In nearly every recounting of a survival experience there is a single moment that turns everyday outdoor recreation — a casual fishing trip, mountain bike ride, or weekend camping getaway — into a survival situation. But that’s the trick of survival preparedness and training. You never know when that moment will occur. That next step could be a broken ankle; that bend in the trail could make you lose your bearings; that rustle in the bushes could be more than a rambunctious squirrel. The truth is that no matter how well prepared you are, you are never really prepared for a survival situation unless you have the right survival mindset. 

We have talked about how Navy SEALs train their mind to be better snipers or how prisoners of war use a kind of grounded optimism to weather long stints in captivity. But when it comes to straight-up wilderness survival, you need to strap on a different kind of mentality. In his book, Hawke’s Special Forces Survival Handbook, Mykel Hawke, former Army Special Forces Captain and survival expert, lays out how to prepare yourself mentally for a survival situation. 

Start Your Preparation at Home

Anyone who has been in the military knows that preparation for an operation usually starts in the comfort of the command tent. Map reconnaissance, intel gathering, and assessments of force strength and readiness are crucial factors to any successful mission. Survival is no different. Hawke reminds us that ignorance is at the heart of fear and fear is cancer to survival.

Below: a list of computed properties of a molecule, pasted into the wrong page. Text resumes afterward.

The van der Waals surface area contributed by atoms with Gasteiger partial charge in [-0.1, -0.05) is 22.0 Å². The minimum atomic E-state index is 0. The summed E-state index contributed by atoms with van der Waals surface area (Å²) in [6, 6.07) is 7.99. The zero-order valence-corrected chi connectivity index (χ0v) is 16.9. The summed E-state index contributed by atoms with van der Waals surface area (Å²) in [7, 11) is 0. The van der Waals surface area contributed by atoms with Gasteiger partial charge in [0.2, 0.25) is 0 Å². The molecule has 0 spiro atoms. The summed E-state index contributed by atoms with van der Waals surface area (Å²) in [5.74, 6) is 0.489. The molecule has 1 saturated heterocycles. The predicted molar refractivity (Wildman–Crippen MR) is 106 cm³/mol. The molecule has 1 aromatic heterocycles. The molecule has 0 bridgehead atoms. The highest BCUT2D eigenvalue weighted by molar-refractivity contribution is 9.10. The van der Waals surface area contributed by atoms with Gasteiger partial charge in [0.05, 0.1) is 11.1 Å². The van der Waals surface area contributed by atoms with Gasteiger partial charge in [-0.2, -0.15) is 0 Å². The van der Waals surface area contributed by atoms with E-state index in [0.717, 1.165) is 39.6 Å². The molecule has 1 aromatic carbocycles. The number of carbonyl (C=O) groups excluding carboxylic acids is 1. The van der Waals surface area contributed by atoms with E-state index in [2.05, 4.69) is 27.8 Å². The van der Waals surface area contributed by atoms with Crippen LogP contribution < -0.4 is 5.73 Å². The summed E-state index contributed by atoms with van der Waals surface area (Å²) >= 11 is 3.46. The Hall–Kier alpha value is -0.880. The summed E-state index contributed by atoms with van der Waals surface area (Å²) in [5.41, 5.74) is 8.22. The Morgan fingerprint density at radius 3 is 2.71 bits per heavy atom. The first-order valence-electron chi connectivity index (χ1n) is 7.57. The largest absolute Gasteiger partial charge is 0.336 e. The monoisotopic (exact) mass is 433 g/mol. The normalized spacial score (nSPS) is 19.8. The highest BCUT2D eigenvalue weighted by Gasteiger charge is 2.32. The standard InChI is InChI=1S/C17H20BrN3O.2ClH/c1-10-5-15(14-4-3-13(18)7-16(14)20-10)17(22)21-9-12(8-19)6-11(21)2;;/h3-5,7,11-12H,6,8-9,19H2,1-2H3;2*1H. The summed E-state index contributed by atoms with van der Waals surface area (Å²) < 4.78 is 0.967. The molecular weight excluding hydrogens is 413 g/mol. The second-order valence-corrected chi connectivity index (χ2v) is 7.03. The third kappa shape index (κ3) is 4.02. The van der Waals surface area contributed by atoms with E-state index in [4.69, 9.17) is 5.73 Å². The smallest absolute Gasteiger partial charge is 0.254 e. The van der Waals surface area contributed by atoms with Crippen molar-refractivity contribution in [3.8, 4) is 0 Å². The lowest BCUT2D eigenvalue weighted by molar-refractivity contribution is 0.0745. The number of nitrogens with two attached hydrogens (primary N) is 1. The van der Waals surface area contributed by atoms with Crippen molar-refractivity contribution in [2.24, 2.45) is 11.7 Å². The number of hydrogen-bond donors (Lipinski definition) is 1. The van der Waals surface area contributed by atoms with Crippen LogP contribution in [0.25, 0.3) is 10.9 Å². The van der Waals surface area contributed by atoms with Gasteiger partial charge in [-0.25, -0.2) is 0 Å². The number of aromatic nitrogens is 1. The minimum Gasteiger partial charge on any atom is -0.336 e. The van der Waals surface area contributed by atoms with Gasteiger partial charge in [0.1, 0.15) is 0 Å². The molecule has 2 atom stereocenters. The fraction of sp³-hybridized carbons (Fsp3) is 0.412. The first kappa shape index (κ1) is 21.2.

Beat your ignorance with preparation. Acknowledge the risks of your activity. Study up on the flora and fauna of where you’re going. If you don’t have access to a map of the area, get on Google Maps and switch to satellite mode. You’d be surprised how much detail you can glean from a half-hour of intentional map recon. Next, make a plan and share that plan with others. If people don’t know when and where to be expecting you, they won’t come looking. Most of all, familiarize yourself with your gear. You’d be surprised how many people pack a first-aid or survival kit that’s never been opened. 

Survival tips
Having a simple signaling device and doing the correct map reconnaissance can lifesaving in a survival situation.

Building Your Survival Kit

The ideal survival kit provides the highest amount of utility in the smallest package. Zeroing in on the size and intricacy of your kit is something that will come with time and experience. There is no shortage of ready-made kits out there that can help you get a start. But there are two absolutely crucial items you need to always have in your kit: a knife and a comms device. 

Some guys are going to read this and go buy a KABAR or a machete. That’s fine if you’re one of those guys. But the reality is that big blades are really only good for bog jobs. Sure, they make building the shelter easier, but they can actually be really dangerous for small tasks like building snares, cleaning game, and fashioning other tools or weapons. Look for something in the middle. A four- to six-inch folding knife is typically adequate for just about anything you’ll need to do in a survival setting. 

You should also have at least one comms device. The easiest thing these days is a cell phone, but if you’re out in the bush for longer than a day, your cell phone becomes a useless brick. Pack a strobe or beacon, a signaling mirror, or even a flare. If you’re packing something that relies on batteries, always check them (or better yet replace them with fresh ones) before you head out. After all, the easiest way to overcome a survival situation is to get out quickly. 

Laws of Survival

Hawke breaks down what he calls “Hawke’s Laws of Survival.” Understanding these essential tenets of survival will help prepare you mentally before you ever set foot in the wilderness: